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Anat Rec (Hoboken). 2015 Aug;298(8):1502-8. doi: 10.1002/ar.23118. Epub 2015 Feb 27.

Dental and Cranial Pathologies in Mice Lacking the Cl(-) /H(+) -Exchanger ClC-7.

Author information

1
Herman Ostrow School of Dentistry of USC, Center for Craniofacial Molecular Biology, University of Southern California, Los Angeles, USA.
2
Department of Basic Science and Craniofacial Biology, College of Dentistry, New York University, New York, New York, USA.

Abstract

ClC-7 is a 2Cl(-) /1H(+) -exchanger expressed at late endosomes and lysosomes, as well as the ruffled border of osteoclasts. ClC-7 deficiencies in mice and humans lead to impaired osteoclast function and therefore osteopetrosis. Failure of tooth eruption is also apparent in ClC-7 mutant animals, and this has been attributed to the osteoclast dysfunction and the subsequent defect in alveolar bone resorptive activity surrounding tooth roots. Ameloblasts also express ClC-7, and this study aims to determine the significance of ClC-7 in enamel formation by examining the dentitions of ClC-7 mutant mice. Micro-CT analysis revealed that the molar teeth of 3-week old ClC-7 mutant mice had no roots, and the incisors were smaller than their age-matched controls. Despite these notable developmental differences, the enamel and dentin densities of the mutant mice were comparable to those of the wild-type littermates. Scanning electron microscopy showed normal enamel crystallite and prismatic organization in the ClC-7 mutant mice, although the enamel was thinner (hypoplastic) than in controls. These results suggested that ClC-7 was not critical to enamel and dentin formation, and the observed tooth defects may be related more to a resulting alveolar bone phenotype. Micro-CT analysis also revealed abnormal features in the calvarial bones of the mutant mice. The cranial sutures in ClC-7 mutant mice remained open compared to the closed sutures seen in the control mice at 3 weeks. These data demonstrate that ClC-7 deficiency impacts the development of the dentition and calvaria, but does not significantly disrupt amelogenesis.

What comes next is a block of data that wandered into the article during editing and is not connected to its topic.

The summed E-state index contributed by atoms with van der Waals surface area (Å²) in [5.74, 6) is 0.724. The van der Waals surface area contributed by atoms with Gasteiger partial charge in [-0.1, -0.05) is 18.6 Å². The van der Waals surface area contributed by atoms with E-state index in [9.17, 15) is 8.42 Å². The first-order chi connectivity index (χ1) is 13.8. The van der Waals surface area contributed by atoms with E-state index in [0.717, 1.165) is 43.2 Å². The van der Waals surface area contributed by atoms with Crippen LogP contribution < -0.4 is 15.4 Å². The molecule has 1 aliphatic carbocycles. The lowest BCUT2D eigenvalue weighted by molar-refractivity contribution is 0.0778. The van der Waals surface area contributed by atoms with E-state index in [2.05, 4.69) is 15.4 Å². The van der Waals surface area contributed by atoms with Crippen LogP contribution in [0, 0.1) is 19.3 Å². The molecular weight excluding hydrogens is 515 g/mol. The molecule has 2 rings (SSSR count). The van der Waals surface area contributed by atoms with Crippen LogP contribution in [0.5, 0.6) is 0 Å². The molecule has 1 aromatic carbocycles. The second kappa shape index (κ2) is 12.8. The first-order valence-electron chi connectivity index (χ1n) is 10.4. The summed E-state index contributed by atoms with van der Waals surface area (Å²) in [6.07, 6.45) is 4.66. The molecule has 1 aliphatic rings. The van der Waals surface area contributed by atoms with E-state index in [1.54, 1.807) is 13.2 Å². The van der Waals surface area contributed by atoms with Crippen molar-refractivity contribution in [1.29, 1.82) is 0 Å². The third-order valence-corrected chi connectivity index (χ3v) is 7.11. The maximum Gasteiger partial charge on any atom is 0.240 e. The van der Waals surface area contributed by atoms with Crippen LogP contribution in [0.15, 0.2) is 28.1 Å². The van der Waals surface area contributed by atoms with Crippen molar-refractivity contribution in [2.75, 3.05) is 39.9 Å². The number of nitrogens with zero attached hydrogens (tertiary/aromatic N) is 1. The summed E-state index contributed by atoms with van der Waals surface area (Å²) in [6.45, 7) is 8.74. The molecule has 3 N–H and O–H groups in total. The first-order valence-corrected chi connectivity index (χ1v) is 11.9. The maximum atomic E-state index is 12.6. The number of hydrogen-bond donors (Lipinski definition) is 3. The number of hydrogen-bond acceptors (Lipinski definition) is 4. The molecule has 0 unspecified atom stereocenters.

KEYWORDS:

ameloblast; amelogenesis; biomineralization; chloride channels; craniofacial development; enamel; pH regulation

PMID:
25663454
PMCID:
PMC4503507
DOI:
10.1002/ar.23118
[Indexed for MEDLINE]
Free PMC Article

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